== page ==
In Nova Scotia there are 40,710 children or close to 1 in 4 children (24.2%) who live in poverty based on the most recent data. The 2019 Report Card on Child and Family Poverty in Nova Scotia reveals that the percentage of children living in low-income circumstances in Nova Scotia has decreased 0.82% since the 1989 promise to end child poverty.
As primary author, Lesley Frank, Acadia University Professor and CCPA-NS Research Associate, states, “This year's report card marks the 30th anniversary of the promise to end child poverty, and for me, it marks twenty years of tracking the data. The status, and depth of child poverty in Nova Scotia deeply troubles me, so too the lack of progress on eradicating it compared to the rest of the country. Government action needs to follow the evidence. Children can't be made to wait."
Laura Fisher (’19), this year’s report card’s co-author and a master’s student at Acadia University, provides these reflections: “As a mother who has lived many years below the low-income measure, I know that these numbers represent so many real families and their stories. They represent stories of chronic stress and precarity as you wonder whether you can make it through the month, pay rent, pay for food, not to mention extra-curricular activities for your children.”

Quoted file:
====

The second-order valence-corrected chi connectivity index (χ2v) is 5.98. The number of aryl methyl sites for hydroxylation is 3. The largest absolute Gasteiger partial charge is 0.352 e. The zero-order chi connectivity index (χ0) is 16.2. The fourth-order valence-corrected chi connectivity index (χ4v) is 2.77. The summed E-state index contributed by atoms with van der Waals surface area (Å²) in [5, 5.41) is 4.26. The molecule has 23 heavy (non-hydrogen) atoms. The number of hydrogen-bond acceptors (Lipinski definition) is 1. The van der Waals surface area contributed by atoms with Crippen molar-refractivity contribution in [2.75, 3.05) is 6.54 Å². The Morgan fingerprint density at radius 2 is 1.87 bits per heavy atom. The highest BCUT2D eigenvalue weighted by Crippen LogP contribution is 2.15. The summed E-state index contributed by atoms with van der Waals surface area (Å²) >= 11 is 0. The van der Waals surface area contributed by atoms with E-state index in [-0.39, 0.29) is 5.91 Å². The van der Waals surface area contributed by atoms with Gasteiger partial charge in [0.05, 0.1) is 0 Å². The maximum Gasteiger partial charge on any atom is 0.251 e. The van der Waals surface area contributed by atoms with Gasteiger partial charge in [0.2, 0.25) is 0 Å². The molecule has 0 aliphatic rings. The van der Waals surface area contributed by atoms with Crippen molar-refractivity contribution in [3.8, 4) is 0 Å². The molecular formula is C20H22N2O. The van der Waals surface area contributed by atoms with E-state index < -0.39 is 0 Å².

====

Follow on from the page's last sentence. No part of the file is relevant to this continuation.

Fisher further reflects, “As a researcher, I see the way Nova Scotia is continuing to fall behind despite improvements in much of the rest of Canada. I had to check and re-check numbers because I couldn’t believe we were still so dismally failing children. It’s 2020 and time Nova Scotia stepped up to better support all families.”
Read the full media release from the Canadian Centre for Policy Alternatives, Nova Scotia Office.
The 2019 Report Card on Child and Family Poverty in Nova Scotia, can be downloaded free on the CCPA website.
Dr. Lesley Frank is a CCPA-NS Research Associate, Steering Committee Member of Campaign 2000, and an Associate Professor in the Department of Sociology at Acadia University. She has co-authored or single-authored the Child Poverty Report Card for Nova Scotia for 20 years. Dr. Frank researches in the area of family poverty, food insecurity, infant feeding, health inequity, and social policy. Preceding her academic career, she spent several years providing pre-natal services and family resource support to women living in low-income circumstances in the Annapolis Valley.
Laura Fisher is a recent Community Development Honours graduate, and current master’s student in the department of Sociology at Acadia University. She has focused her research on the social determinants of health for low income families, poverty, and social policy. A former doula and children’s program leader, she continues to be active in her community as an activist and advocate for social issues.